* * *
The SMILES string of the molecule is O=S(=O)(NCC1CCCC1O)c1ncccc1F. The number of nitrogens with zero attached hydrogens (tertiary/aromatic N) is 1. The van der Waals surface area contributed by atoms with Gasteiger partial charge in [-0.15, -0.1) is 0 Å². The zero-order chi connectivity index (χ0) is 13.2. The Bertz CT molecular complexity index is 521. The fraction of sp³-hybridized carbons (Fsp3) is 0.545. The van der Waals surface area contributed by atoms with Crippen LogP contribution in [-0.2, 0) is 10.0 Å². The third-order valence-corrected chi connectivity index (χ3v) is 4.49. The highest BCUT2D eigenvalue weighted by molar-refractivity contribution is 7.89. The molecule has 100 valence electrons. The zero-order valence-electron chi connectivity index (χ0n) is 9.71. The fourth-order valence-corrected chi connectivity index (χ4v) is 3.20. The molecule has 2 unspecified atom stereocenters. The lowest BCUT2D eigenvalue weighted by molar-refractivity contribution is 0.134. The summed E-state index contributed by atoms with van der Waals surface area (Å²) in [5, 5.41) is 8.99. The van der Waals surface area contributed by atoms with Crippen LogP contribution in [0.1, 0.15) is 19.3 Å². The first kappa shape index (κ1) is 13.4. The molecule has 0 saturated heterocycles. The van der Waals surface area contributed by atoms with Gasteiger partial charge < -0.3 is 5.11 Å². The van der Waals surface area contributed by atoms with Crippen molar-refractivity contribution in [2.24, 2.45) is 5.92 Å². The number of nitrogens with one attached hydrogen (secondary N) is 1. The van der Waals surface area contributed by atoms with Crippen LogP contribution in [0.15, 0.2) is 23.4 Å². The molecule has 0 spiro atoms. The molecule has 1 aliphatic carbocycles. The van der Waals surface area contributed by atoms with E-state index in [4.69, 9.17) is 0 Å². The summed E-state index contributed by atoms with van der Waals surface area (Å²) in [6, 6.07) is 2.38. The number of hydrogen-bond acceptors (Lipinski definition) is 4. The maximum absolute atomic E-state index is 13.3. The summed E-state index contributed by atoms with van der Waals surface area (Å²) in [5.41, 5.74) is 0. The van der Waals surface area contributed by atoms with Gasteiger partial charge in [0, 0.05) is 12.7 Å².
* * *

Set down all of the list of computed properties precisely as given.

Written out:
The SMILES string of the molecule is O=S(=O)(NCC1CCCC1O)c1ncccc1F. The number of nitrogens with zero attached hydrogens (tertiary/aromatic N) is 1. The van der Waals surface area contributed by atoms with Gasteiger partial charge in [-0.15, -0.1) is 0 Å². The zero-order chi connectivity index (χ0) is 13.2. The Bertz CT molecular complexity index is 521. The fraction of sp³-hybridized carbons (Fsp3) is 0.545. The van der Waals surface area contributed by atoms with Crippen LogP contribution in [-0.2, 0) is 10.0 Å². The third-order valence-corrected chi connectivity index (χ3v) is 4.49. The highest BCUT2D eigenvalue weighted by molar-refractivity contribution is 7.89. The molecule has 100 valence electrons. The zero-order valence-electron chi connectivity index (χ0n) is 9.71. The fourth-order valence-corrected chi connectivity index (χ4v) is 3.20. The molecule has 2 unspecified atom stereocenters. The lowest BCUT2D eigenvalue weighted by molar-refractivity contribution is 0.134. The summed E-state index contributed by atoms with van der Waals surface area (Å²) in [5, 5.41) is 8.99. The van der Waals surface area contributed by atoms with Crippen LogP contribution in [0.1, 0.15) is 19.3 Å². The first kappa shape index (κ1) is 13.4. The molecule has 0 saturated heterocycles. The van der Waals surface area contributed by atoms with Gasteiger partial charge < -0.3 is 5.11 Å². The van der Waals surface area contributed by atoms with Crippen molar-refractivity contribution in [2.24, 2.45) is 5.92 Å². The number of nitrogens with one attached hydrogen (secondary N) is 1. The van der Waals surface area contributed by atoms with Crippen LogP contribution in [0.15, 0.2) is 23.4 Å². The molecule has 0 spiro atoms. The molecule has 1 aliphatic carbocycles. The van der Waals surface area contributed by atoms with E-state index in [4.69, 9.17) is 0 Å². The summed E-state index contributed by atoms with van der Waals surface area (Å²) in [6, 6.07) is 2.38. The number of hydrogen-bond acceptors (Lipinski definition) is 4. The maximum absolute atomic E-state index is 13.3. The summed E-state index contributed by atoms with van der Waals surface area (Å²) in [5.41, 5.74) is 0. The van der Waals surface area contributed by atoms with Gasteiger partial charge in [0, 0.05) is 12.7 Å².